Today I was lucky enough to record a Beers Blokes & Business podcast with Wil Anderson – about funny business. Turns out the business side of comedy has a lot of similarity with entrepreneurship. Comedians are, certainly in their early days – solopreneurs. Wil was amazingly honest and generous with his insights and story, but there was one thing in particular which stood out to me. While I can’t remember the quote verbatim – it went something like this.
Some people are not lucky enough to hate their job. Their job is not quite bad enough for them to pack it in and leave. So they get stuck there doing something they don’t like for years. They miss their chance.
My interpretation – this is one time when hating is good. If you’re in a job you hate – remember sometimes it’s the pure pain and divine discontentment which is really required to take the leap. You can listen to the entire podcast here: Funny Business with Wil Anderson
The story of the court jester is an important one. Largely employed by rulers to entertain during medieval times, they served not simply to amuse but to criticize their master and their guests. The jesters position was one within a the power structures of society. Rulers knew that their servants had neither the position or the courage to drop a truth bomb or two, and so this role was outsourced to the local fool.
The problem today, is that most leaders, CEO’s and entrepreneurs don’t have a personal jester to keep them in tow. Maybe we should. It’s also fair to say that the technology and Venture Capital realm could do with an injection of reality now and again. I recently happened upon a video of famed inventor Nikola Tesla as if he was transported from the past directly into Silicon Valley. He was pitching his concepts to a group of VC’s whose responses were both hilarious and predictable. Another classic example which proves we often have more to learn from the Court Jester than the local hero who has already made bank. It seems as though we too have our own Jester, in the form of video spoofs.
HBO released a great chat forum with terrific comedians called ‘Talking Funny’. It features the rock star line up of Jerry Seinfeld, Louis CK, Chris Rock and Ricky Gervais. It is incredibly entertaining and funny, but that’s not why I am posting about it. I’m posting about it because it has within it some are some timeless messages for entrepreneurs.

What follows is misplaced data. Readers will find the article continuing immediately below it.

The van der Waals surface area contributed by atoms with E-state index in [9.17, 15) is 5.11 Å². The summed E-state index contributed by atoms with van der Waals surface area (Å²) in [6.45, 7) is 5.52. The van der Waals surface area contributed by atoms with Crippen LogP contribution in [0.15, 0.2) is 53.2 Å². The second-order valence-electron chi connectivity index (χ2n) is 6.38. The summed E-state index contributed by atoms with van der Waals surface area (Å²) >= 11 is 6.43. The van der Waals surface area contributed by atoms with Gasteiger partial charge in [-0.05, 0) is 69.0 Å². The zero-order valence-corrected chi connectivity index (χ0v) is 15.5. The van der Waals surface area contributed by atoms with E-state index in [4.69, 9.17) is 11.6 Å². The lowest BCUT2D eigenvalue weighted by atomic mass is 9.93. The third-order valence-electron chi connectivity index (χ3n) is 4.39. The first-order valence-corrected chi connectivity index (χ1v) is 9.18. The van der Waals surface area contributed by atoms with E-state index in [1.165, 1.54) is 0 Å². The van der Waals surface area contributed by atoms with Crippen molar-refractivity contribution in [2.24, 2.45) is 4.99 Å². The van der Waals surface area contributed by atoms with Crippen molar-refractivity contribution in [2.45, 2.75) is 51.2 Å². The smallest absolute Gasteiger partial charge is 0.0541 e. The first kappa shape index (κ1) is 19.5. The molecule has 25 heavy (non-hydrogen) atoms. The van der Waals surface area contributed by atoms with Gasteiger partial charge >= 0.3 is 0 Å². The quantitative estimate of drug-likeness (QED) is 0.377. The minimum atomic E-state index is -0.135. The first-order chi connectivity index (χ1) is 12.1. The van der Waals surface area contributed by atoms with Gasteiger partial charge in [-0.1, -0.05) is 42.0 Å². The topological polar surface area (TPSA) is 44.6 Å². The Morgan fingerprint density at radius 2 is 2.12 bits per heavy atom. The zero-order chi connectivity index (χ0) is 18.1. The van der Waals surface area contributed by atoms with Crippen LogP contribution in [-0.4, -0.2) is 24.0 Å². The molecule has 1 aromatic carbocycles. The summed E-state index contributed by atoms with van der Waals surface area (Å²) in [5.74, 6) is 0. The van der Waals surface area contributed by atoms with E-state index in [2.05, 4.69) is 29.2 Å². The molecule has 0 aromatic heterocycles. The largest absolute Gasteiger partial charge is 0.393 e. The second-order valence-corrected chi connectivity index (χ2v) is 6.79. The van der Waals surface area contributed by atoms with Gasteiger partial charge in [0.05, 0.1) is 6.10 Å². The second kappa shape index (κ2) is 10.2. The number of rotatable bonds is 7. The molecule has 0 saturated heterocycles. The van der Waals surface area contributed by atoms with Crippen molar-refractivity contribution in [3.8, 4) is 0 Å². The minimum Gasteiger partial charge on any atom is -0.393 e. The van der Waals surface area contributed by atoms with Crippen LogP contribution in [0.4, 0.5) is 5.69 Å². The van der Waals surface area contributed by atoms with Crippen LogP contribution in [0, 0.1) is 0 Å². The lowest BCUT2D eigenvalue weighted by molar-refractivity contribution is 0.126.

These comedians manage to disagree on pretty much everything they discuss. What it takes to be successful, who they are doing it for (themselves or the the audience) and whether or not swearing is a good or bad thing while delivering their product. It’s clear that they’ve all carved very different paths that lead to their ultimate success, but they all arrived regardless. While they can all agree they need to be able to ‘sell tickets’ to be successful, the methods they embrace differ greatly. It’s another superb reminder for startups that there is more than one way to do it. We can all do it at different life stages too. Jerry started young, while Ricky started late. I also appreciated how honest and human their assessments of life are in this session – all wearing their superstitions and worries on their sleeve.
It’s clear that no matter what we do, our job is to listen to and share as many ideas as possible, and find a shtick that works for us. Enjoy the lessons and the laughs.
I was recently email some pics of Kulula Airlines livery. I’d describe it as eyeball worthy. Because it’s worth looking at, it’s worth talking about. There is no shortage of in cabin jokes from cabin crew while talking to passengers, but few have the courage to paint their personality on the fuselage like Kalula have. In an era of media proliferation, the trick any startup needs to master is the ability to be talked about. Nice work Kulula.